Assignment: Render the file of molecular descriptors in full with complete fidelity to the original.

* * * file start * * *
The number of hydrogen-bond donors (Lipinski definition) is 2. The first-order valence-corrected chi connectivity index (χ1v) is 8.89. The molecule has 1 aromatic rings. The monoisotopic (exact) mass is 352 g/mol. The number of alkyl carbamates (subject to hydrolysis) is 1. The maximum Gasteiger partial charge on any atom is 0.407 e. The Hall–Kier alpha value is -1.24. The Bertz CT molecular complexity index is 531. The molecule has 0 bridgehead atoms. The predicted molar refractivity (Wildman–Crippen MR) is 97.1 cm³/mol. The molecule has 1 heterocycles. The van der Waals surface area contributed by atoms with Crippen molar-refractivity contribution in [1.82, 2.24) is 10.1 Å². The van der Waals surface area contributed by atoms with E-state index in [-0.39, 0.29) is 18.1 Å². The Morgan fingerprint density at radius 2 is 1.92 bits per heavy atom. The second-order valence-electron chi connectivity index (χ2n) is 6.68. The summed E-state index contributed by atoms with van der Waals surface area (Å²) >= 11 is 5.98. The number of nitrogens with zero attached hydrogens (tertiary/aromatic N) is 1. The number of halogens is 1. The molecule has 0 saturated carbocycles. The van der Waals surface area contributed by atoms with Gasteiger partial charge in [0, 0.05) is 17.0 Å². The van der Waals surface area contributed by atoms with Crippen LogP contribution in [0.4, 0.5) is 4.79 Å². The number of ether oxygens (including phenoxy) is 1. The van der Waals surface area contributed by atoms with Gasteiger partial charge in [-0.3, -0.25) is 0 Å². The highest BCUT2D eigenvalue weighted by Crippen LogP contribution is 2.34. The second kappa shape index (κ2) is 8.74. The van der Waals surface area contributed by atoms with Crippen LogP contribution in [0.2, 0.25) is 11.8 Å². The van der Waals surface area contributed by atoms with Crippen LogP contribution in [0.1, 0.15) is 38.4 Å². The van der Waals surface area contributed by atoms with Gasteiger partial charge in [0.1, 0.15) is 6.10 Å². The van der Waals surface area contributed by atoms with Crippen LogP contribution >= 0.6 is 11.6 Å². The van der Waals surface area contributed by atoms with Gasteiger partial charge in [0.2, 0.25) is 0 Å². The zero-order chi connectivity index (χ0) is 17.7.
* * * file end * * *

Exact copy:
The number of hydrogen-bond donors (Lipinski definition) is 2. The first-order valence-corrected chi connectivity index (χ1v) is 8.89. The molecule has 1 aromatic rings. The monoisotopic (exact) mass is 352 g/mol. The number of alkyl carbamates (subject to hydrolysis) is 1. The maximum Gasteiger partial charge on any atom is 0.407 e. The Hall–Kier alpha value is -1.24. The Bertz CT molecular complexity index is 531. The molecule has 0 bridgehead atoms. The predicted molar refractivity (Wildman–Crippen MR) is 97.1 cm³/mol. The molecule has 1 heterocycles. The van der Waals surface area contributed by atoms with Crippen molar-refractivity contribution in [1.82, 2.24) is 10.1 Å². The van der Waals surface area contributed by atoms with E-state index in [-0.39, 0.29) is 18.1 Å². The Morgan fingerprint density at radius 2 is 1.92 bits per heavy atom. The second-order valence-electron chi connectivity index (χ2n) is 6.68. The summed E-state index contributed by atoms with van der Waals surface area (Å²) >= 11 is 5.98. The number of nitrogens with zero attached hydrogens (tertiary/aromatic N) is 1. The number of halogens is 1. The molecule has 0 saturated carbocycles. The van der Waals surface area contributed by atoms with Gasteiger partial charge in [0, 0.05) is 17.0 Å². The van der Waals surface area contributed by atoms with Crippen LogP contribution in [0.4, 0.5) is 4.79 Å². The number of ether oxygens (including phenoxy) is 1. The van der Waals surface area contributed by atoms with Gasteiger partial charge in [-0.3, -0.25) is 0 Å². The highest BCUT2D eigenvalue weighted by Crippen LogP contribution is 2.34. The second kappa shape index (κ2) is 8.74. The van der Waals surface area contributed by atoms with Crippen LogP contribution in [0.2, 0.25) is 11.8 Å². The van der Waals surface area contributed by atoms with Crippen LogP contribution in [0.1, 0.15) is 38.4 Å². The van der Waals surface area contributed by atoms with Gasteiger partial charge in [0.1, 0.15) is 6.10 Å². The van der Waals surface area contributed by atoms with Crippen LogP contribution >= 0.6 is 11.6 Å². The van der Waals surface area contributed by atoms with Gasteiger partial charge in [0.2, 0.25) is 0 Å². The zero-order chi connectivity index (χ0) is 17.7.